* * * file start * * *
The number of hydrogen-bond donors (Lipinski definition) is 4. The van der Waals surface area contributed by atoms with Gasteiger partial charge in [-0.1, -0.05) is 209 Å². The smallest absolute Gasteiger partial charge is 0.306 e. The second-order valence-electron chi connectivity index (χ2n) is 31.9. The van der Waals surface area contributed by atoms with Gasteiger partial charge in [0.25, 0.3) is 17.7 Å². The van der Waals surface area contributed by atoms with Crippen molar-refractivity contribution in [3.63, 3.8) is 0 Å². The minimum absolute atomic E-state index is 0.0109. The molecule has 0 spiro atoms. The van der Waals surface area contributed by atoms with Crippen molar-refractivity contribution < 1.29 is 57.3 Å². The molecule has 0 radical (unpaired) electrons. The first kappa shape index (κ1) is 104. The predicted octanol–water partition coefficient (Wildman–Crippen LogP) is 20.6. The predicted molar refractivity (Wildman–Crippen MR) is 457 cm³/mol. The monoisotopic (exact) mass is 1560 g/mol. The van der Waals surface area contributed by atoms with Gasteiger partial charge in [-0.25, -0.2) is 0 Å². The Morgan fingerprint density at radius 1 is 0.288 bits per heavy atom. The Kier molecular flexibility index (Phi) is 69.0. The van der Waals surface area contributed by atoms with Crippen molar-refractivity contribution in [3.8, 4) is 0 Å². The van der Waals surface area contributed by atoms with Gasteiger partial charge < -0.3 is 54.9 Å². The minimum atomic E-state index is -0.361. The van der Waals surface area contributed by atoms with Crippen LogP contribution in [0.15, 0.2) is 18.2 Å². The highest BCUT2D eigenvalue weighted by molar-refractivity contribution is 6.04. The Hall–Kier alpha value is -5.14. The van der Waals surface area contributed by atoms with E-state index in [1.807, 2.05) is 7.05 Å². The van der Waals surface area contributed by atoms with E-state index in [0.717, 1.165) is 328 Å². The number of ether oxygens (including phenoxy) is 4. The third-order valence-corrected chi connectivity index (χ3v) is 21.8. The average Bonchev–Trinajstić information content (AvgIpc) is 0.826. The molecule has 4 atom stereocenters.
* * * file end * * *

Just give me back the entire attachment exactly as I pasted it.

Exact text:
The number of hydrogen-bond donors (Lipinski definition) is 4. The van der Waals surface area contributed by atoms with Gasteiger partial charge in [-0.1, -0.05) is 209 Å². The smallest absolute Gasteiger partial charge is 0.306 e. The second-order valence-electron chi connectivity index (χ2n) is 31.9. The van der Waals surface area contributed by atoms with Gasteiger partial charge in [0.25, 0.3) is 17.7 Å². The van der Waals surface area contributed by atoms with Crippen molar-refractivity contribution in [3.63, 3.8) is 0 Å². The minimum absolute atomic E-state index is 0.0109. The molecule has 0 spiro atoms. The van der Waals surface area contributed by atoms with Crippen molar-refractivity contribution < 1.29 is 57.3 Å². The molecule has 0 radical (unpaired) electrons. The first kappa shape index (κ1) is 104. The predicted octanol–water partition coefficient (Wildman–Crippen LogP) is 20.6. The predicted molar refractivity (Wildman–Crippen MR) is 457 cm³/mol. The monoisotopic (exact) mass is 1560 g/mol. The van der Waals surface area contributed by atoms with Gasteiger partial charge in [-0.25, -0.2) is 0 Å². The Morgan fingerprint density at radius 1 is 0.288 bits per heavy atom. The Kier molecular flexibility index (Phi) is 69.0. The van der Waals surface area contributed by atoms with Crippen molar-refractivity contribution in [3.8, 4) is 0 Å². The van der Waals surface area contributed by atoms with Gasteiger partial charge < -0.3 is 54.9 Å². The minimum atomic E-state index is -0.361. The van der Waals surface area contributed by atoms with Crippen LogP contribution in [0.15, 0.2) is 18.2 Å². The highest BCUT2D eigenvalue weighted by molar-refractivity contribution is 6.04. The Hall–Kier alpha value is -5.14. The van der Waals surface area contributed by atoms with E-state index in [1.807, 2.05) is 7.05 Å². The van der Waals surface area contributed by atoms with E-state index in [0.717, 1.165) is 328 Å². The number of ether oxygens (including phenoxy) is 4. The third-order valence-corrected chi connectivity index (χ3v) is 21.8. The average Bonchev–Trinajstić information content (AvgIpc) is 0.826. The molecule has 4 atom stereocenters.